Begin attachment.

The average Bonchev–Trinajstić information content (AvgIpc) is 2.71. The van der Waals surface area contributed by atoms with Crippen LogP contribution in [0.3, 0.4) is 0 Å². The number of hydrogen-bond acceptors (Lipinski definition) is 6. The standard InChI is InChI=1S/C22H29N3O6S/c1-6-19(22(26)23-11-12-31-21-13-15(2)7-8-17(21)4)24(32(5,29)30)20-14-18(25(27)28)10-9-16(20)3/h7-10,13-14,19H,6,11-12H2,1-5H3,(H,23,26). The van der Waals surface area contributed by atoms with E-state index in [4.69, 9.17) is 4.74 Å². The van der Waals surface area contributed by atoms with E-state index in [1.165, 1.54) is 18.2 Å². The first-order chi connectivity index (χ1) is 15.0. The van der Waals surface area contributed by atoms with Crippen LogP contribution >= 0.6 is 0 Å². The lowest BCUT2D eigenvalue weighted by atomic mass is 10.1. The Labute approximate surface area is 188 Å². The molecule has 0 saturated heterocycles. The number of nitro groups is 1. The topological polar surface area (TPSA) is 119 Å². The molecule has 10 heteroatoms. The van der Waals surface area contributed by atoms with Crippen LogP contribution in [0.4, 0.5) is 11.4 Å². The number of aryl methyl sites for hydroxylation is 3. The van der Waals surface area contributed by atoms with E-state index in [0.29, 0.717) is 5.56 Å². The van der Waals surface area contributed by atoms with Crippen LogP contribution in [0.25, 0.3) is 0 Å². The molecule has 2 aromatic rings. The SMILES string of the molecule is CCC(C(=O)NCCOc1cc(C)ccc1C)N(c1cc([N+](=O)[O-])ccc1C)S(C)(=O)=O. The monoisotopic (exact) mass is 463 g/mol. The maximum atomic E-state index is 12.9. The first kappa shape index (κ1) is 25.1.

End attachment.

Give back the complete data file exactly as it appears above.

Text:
The average Bonchev–Trinajstić information content (AvgIpc) is 2.71. The van der Waals surface area contributed by atoms with Crippen LogP contribution in [0.3, 0.4) is 0 Å². The number of hydrogen-bond acceptors (Lipinski definition) is 6. The standard InChI is InChI=1S/C22H29N3O6S/c1-6-19(22(26)23-11-12-31-21-13-15(2)7-8-17(21)4)24(32(5,29)30)20-14-18(25(27)28)10-9-16(20)3/h7-10,13-14,19H,6,11-12H2,1-5H3,(H,23,26). The van der Waals surface area contributed by atoms with E-state index in [4.69, 9.17) is 4.74 Å². The van der Waals surface area contributed by atoms with E-state index in [1.165, 1.54) is 18.2 Å². The first-order chi connectivity index (χ1) is 15.0. The van der Waals surface area contributed by atoms with Crippen LogP contribution >= 0.6 is 0 Å². The lowest BCUT2D eigenvalue weighted by atomic mass is 10.1. The Labute approximate surface area is 188 Å². The molecule has 0 saturated heterocycles. The number of nitro groups is 1. The topological polar surface area (TPSA) is 119 Å². The molecule has 10 heteroatoms. The van der Waals surface area contributed by atoms with Crippen LogP contribution in [0.4, 0.5) is 11.4 Å². The number of aryl methyl sites for hydroxylation is 3. The van der Waals surface area contributed by atoms with E-state index in [0.29, 0.717) is 5.56 Å². The van der Waals surface area contributed by atoms with Crippen LogP contribution in [0.25, 0.3) is 0 Å². The molecule has 2 aromatic rings. The SMILES string of the molecule is CCC(C(=O)NCCOc1cc(C)ccc1C)N(c1cc([N+](=O)[O-])ccc1C)S(C)(=O)=O. The monoisotopic (exact) mass is 463 g/mol. The maximum atomic E-state index is 12.9. The first kappa shape index (κ1) is 25.1.